Originally posted by intellivision View Post
                      I would have hoped that since it was a FOSS project that the community response would have been better, but alas that is simply not enough these days.
                      On a side note I like Debian as a stable server platform, but it has given me too many gripes in the past with binary drivers and other non-FOSS software for me to consider installing it in a desktop role.
                      Wait, do you expect people to be happy with Mir just because it's FOSS when you're clearly not happy with FOSS drivers? Set your hopes first, then hope.
                      If it seems to break a lot of things on the community, the community will not be happy, be it FOSS or the worst closed source software that ever existed, with the exception they're used to closed software caring only about themselves. The same people is sometimes unhappy when FOSS drivers don't meet their requirements and they try to install the binary ones.
                      HOWEVER, since Mir actually doesn't exclude the possible use of the other environments, that part is a non-problem. The real problem will (likely, but not for sure) for the blob users, since Mir getting drivers will probably imply that Wayland doesn't get them, because it might not be deemed profitable for hardware manufacturers to do so. That and the fragmentation, which is arguable, with too many different point of view, are the real problems Mir introduce.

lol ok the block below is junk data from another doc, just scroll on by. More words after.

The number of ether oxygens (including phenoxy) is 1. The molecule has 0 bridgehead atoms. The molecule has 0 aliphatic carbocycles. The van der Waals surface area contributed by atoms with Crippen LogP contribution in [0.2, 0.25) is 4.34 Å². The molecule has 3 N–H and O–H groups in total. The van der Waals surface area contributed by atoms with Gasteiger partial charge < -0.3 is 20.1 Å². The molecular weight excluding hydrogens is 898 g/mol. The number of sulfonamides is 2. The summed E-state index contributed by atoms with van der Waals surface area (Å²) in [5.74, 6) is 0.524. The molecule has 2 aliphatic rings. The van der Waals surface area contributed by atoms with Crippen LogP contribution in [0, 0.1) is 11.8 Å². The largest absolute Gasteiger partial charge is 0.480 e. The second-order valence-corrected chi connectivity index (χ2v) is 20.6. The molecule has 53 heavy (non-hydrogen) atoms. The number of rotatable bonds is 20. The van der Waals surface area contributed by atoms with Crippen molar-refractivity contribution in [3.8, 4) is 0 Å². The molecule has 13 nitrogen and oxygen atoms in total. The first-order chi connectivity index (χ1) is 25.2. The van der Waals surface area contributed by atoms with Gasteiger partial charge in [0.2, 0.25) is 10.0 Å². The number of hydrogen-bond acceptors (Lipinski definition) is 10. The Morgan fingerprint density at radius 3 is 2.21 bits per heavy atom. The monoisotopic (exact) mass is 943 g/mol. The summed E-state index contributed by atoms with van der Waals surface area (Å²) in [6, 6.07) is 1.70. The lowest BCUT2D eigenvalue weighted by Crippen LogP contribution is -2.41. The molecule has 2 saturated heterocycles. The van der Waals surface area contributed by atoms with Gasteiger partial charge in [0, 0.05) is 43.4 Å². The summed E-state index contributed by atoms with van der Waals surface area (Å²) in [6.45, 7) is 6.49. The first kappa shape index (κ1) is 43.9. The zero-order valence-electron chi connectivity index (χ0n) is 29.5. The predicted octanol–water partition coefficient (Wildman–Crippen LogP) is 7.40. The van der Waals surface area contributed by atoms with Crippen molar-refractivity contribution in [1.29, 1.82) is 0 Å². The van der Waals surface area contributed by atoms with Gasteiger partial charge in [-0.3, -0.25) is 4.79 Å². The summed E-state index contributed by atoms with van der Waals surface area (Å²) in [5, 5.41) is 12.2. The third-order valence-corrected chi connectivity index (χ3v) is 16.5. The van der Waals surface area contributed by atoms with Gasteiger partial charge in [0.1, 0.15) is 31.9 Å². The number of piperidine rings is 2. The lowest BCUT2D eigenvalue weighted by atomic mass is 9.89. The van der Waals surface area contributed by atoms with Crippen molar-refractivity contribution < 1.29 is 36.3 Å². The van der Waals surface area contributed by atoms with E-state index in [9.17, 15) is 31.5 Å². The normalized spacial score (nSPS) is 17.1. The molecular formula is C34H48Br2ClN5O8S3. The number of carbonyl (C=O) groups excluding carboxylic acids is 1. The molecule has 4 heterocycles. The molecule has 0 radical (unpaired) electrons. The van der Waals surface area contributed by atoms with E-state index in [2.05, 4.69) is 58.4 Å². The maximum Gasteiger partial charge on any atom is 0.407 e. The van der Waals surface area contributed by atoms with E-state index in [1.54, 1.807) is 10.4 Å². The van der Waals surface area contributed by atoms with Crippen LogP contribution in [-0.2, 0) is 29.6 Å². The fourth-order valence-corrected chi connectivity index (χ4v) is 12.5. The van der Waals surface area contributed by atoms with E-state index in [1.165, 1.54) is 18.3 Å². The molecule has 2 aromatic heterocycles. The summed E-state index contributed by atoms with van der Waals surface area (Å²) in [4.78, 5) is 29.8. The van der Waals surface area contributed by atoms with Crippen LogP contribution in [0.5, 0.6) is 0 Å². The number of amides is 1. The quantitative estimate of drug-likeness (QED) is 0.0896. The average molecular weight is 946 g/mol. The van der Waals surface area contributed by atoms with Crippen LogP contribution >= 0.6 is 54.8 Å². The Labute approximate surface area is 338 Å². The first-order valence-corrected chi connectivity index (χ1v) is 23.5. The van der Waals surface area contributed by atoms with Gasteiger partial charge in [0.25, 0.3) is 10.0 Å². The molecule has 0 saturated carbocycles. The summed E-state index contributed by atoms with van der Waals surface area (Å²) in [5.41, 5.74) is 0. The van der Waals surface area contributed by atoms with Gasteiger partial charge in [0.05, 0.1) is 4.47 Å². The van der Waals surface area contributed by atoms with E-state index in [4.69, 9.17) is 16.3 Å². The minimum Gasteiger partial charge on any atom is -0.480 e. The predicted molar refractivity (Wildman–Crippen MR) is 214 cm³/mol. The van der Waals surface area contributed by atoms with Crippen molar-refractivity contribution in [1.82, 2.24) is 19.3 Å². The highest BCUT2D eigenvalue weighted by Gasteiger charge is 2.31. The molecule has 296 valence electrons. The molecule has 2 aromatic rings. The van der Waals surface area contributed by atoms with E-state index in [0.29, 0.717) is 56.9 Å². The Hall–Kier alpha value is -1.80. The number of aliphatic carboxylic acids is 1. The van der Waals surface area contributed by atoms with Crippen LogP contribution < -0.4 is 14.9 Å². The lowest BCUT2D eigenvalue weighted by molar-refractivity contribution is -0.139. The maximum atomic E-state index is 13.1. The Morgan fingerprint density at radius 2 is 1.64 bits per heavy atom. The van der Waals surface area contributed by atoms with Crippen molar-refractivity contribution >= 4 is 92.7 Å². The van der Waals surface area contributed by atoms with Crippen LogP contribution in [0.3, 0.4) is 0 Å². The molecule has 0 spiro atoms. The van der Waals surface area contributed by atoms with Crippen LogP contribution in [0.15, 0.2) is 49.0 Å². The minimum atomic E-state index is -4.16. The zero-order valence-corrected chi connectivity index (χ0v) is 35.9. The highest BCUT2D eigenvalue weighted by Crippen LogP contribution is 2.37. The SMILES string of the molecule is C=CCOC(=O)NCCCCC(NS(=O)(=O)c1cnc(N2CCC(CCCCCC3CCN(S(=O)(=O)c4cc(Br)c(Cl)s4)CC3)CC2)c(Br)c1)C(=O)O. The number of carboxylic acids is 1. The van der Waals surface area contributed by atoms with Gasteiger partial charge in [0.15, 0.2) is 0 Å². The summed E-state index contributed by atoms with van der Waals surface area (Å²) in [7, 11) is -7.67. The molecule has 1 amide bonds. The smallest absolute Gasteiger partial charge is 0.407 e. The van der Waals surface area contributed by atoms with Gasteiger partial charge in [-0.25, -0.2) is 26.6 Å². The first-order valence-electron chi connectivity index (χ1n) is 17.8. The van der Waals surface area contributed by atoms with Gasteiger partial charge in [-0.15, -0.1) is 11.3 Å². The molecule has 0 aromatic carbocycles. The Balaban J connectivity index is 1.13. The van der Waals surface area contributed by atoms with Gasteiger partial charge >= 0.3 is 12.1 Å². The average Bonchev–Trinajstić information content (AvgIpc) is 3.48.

There's also the fact Mir started with the wrong foot spreading FUD without actually understanding what they were talking about. This not only makes a snowball of retaliation FUD, but makes them lose credibility with the community.

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                      • #26
                        I personnally use Kubuntu, and I really like it.

                        For me the ubuntu part of Kubuntu is to have KDE software with up to date packages like Ubuntu (and common start system, ...)

                        I don't switch to other distro because Ubuntu has a good documentation, is compatible with every programs I want to use (Steam, ...), has up to date packages (but not too unstable) and because after using it some years, I've learned many things and useful commands that I fear having to learn again if I change distro.